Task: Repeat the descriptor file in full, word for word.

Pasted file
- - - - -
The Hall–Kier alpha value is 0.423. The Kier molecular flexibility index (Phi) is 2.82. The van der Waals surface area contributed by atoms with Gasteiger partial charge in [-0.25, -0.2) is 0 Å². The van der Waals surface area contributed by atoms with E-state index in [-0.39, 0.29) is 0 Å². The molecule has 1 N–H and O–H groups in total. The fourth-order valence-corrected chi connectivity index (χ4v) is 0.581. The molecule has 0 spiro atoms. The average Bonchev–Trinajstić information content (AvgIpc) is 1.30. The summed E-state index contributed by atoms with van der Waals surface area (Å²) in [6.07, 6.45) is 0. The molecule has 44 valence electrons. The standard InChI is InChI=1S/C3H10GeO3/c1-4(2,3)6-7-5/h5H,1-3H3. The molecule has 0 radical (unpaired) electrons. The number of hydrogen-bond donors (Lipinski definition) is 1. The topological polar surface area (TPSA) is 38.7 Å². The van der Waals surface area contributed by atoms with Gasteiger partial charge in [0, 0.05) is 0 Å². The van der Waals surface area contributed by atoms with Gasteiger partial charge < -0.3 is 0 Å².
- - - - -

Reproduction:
The Hall–Kier alpha value is 0.423. The Kier molecular flexibility index (Phi) is 2.82. The van der Waals surface area contributed by atoms with Gasteiger partial charge in [-0.25, -0.2) is 0 Å². The van der Waals surface area contributed by atoms with E-state index in [-0.39, 0.29) is 0 Å². The molecule has 1 N–H and O–H groups in total. The fourth-order valence-corrected chi connectivity index (χ4v) is 0.581. The molecule has 0 spiro atoms. The average Bonchev–Trinajstić information content (AvgIpc) is 1.30. The summed E-state index contributed by atoms with van der Waals surface area (Å²) in [6.07, 6.45) is 0. The molecule has 44 valence electrons. The standard InChI is InChI=1S/C3H10GeO3/c1-4(2,3)6-7-5/h5H,1-3H3. The molecule has 0 radical (unpaired) electrons. The number of hydrogen-bond donors (Lipinski definition) is 1. The topological polar surface area (TPSA) is 38.7 Å². The van der Waals surface area contributed by atoms with Gasteiger partial charge in [0, 0.05) is 0 Å². The van der Waals surface area contributed by atoms with Gasteiger partial charge < -0.3 is 0 Å².